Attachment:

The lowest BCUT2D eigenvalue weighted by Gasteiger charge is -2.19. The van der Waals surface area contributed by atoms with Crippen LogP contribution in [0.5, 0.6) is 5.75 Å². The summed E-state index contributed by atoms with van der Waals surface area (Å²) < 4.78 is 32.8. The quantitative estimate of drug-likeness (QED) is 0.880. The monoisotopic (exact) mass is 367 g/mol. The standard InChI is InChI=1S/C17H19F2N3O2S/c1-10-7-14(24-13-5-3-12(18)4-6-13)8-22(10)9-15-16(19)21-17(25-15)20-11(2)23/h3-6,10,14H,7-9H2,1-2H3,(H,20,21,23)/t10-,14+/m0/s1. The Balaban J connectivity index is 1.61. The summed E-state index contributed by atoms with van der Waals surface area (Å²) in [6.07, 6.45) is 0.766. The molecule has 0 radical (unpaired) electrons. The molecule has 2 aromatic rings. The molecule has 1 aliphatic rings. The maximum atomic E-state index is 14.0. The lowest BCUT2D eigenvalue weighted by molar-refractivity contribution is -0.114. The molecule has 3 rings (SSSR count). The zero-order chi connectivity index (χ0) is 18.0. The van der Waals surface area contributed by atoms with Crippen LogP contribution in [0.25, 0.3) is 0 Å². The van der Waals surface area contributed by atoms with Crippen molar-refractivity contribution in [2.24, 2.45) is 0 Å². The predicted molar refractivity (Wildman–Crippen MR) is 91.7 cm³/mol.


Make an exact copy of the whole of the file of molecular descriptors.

The lowest BCUT2D eigenvalue weighted by Gasteiger charge is -2.19. The van der Waals surface area contributed by atoms with Crippen LogP contribution in [0.5, 0.6) is 5.75 Å². The summed E-state index contributed by atoms with van der Waals surface area (Å²) < 4.78 is 32.8. The quantitative estimate of drug-likeness (QED) is 0.880. The monoisotopic (exact) mass is 367 g/mol. The standard InChI is InChI=1S/C17H19F2N3O2S/c1-10-7-14(24-13-5-3-12(18)4-6-13)8-22(10)9-15-16(19)21-17(25-15)20-11(2)23/h3-6,10,14H,7-9H2,1-2H3,(H,20,21,23)/t10-,14+/m0/s1. The Balaban J connectivity index is 1.61. The summed E-state index contributed by atoms with van der Waals surface area (Å²) in [6.07, 6.45) is 0.766. The molecule has 0 radical (unpaired) electrons. The molecule has 2 aromatic rings. The molecule has 1 aliphatic rings. The maximum atomic E-state index is 14.0. The lowest BCUT2D eigenvalue weighted by molar-refractivity contribution is -0.114. The molecule has 3 rings (SSSR count). The zero-order chi connectivity index (χ0) is 18.0. The van der Waals surface area contributed by atoms with Crippen LogP contribution in [0.25, 0.3) is 0 Å². The van der Waals surface area contributed by atoms with Crippen molar-refractivity contribution in [2.24, 2.45) is 0 Å². The predicted molar refractivity (Wildman–Crippen MR) is 91.7 cm³/mol.